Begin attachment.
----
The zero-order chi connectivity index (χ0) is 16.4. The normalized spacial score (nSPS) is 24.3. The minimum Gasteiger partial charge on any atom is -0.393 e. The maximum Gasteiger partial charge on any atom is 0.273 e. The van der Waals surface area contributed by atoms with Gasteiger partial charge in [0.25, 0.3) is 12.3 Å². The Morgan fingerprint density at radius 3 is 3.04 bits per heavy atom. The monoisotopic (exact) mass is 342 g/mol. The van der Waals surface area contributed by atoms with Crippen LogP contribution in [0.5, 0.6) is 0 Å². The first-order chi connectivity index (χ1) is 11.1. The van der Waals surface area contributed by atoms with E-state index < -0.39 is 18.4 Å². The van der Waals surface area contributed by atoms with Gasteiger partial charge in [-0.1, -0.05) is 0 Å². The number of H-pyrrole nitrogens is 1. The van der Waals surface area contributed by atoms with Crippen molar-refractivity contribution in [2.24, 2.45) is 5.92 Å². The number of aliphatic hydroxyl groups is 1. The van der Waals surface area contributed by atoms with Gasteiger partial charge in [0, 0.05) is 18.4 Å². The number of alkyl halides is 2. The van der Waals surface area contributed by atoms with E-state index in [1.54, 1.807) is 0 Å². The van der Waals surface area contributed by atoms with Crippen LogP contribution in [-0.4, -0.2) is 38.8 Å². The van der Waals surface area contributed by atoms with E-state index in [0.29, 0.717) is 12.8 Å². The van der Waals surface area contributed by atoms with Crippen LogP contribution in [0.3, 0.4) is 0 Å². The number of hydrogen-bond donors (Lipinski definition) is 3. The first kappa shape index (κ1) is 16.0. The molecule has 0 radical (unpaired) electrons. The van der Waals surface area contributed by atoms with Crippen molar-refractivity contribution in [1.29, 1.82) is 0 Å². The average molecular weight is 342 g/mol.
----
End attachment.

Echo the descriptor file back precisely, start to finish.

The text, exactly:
The zero-order chi connectivity index (χ0) is 16.4. The normalized spacial score (nSPS) is 24.3. The minimum Gasteiger partial charge on any atom is -0.393 e. The maximum Gasteiger partial charge on any atom is 0.273 e. The van der Waals surface area contributed by atoms with Gasteiger partial charge in [0.25, 0.3) is 12.3 Å². The Morgan fingerprint density at radius 3 is 3.04 bits per heavy atom. The monoisotopic (exact) mass is 342 g/mol. The van der Waals surface area contributed by atoms with Crippen LogP contribution in [0.5, 0.6) is 0 Å². The first-order chi connectivity index (χ1) is 11.1. The van der Waals surface area contributed by atoms with E-state index < -0.39 is 18.4 Å². The van der Waals surface area contributed by atoms with Gasteiger partial charge in [-0.1, -0.05) is 0 Å². The number of H-pyrrole nitrogens is 1. The van der Waals surface area contributed by atoms with Crippen molar-refractivity contribution in [2.24, 2.45) is 5.92 Å². The number of aliphatic hydroxyl groups is 1. The van der Waals surface area contributed by atoms with Gasteiger partial charge in [0, 0.05) is 18.4 Å². The number of alkyl halides is 2. The van der Waals surface area contributed by atoms with E-state index in [1.54, 1.807) is 0 Å². The van der Waals surface area contributed by atoms with Crippen LogP contribution in [-0.4, -0.2) is 38.8 Å². The van der Waals surface area contributed by atoms with E-state index in [0.29, 0.717) is 12.8 Å². The van der Waals surface area contributed by atoms with Crippen LogP contribution in [0.3, 0.4) is 0 Å². The number of hydrogen-bond donors (Lipinski definition) is 3. The first kappa shape index (κ1) is 16.0. The molecule has 0 radical (unpaired) electrons. The van der Waals surface area contributed by atoms with Crippen molar-refractivity contribution in [1.29, 1.82) is 0 Å². The average molecular weight is 342 g/mol.